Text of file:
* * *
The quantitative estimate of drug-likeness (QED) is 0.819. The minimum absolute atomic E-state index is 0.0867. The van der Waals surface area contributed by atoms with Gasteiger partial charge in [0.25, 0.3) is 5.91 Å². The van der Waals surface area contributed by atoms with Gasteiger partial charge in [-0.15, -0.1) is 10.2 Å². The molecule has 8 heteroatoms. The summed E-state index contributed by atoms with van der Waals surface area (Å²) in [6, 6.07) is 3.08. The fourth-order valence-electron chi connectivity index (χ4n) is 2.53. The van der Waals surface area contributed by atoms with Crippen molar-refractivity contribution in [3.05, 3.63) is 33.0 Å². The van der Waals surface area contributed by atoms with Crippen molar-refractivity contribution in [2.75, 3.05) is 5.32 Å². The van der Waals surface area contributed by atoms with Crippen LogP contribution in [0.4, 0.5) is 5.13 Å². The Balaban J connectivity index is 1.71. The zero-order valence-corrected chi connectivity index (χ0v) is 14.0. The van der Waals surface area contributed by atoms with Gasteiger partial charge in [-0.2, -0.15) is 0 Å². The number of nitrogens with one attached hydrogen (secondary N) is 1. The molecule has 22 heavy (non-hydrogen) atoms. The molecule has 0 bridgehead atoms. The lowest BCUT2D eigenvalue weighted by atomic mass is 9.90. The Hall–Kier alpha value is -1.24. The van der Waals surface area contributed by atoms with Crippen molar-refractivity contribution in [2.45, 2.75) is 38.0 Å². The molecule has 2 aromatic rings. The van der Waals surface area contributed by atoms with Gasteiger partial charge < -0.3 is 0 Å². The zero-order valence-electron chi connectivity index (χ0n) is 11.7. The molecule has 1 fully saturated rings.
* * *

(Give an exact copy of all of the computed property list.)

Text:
The quantitative estimate of drug-likeness (QED) is 0.819. The minimum absolute atomic E-state index is 0.0867. The van der Waals surface area contributed by atoms with Gasteiger partial charge in [0.25, 0.3) is 5.91 Å². The van der Waals surface area contributed by atoms with Gasteiger partial charge in [-0.15, -0.1) is 10.2 Å². The molecule has 8 heteroatoms. The summed E-state index contributed by atoms with van der Waals surface area (Å²) in [6, 6.07) is 3.08. The fourth-order valence-electron chi connectivity index (χ4n) is 2.53. The van der Waals surface area contributed by atoms with Crippen molar-refractivity contribution in [3.05, 3.63) is 33.0 Å². The van der Waals surface area contributed by atoms with Crippen molar-refractivity contribution in [2.75, 3.05) is 5.32 Å². The van der Waals surface area contributed by atoms with Crippen LogP contribution in [0.4, 0.5) is 5.13 Å². The Balaban J connectivity index is 1.71. The zero-order valence-corrected chi connectivity index (χ0v) is 14.0. The van der Waals surface area contributed by atoms with Gasteiger partial charge in [-0.2, -0.15) is 0 Å². The number of nitrogens with one attached hydrogen (secondary N) is 1. The molecule has 22 heavy (non-hydrogen) atoms. The molecule has 0 bridgehead atoms. The lowest BCUT2D eigenvalue weighted by atomic mass is 9.90. The Hall–Kier alpha value is -1.24. The van der Waals surface area contributed by atoms with Crippen molar-refractivity contribution in [2.45, 2.75) is 38.0 Å². The molecule has 2 aromatic rings. The van der Waals surface area contributed by atoms with Gasteiger partial charge < -0.3 is 0 Å². The zero-order valence-electron chi connectivity index (χ0n) is 11.7. The molecule has 1 fully saturated rings.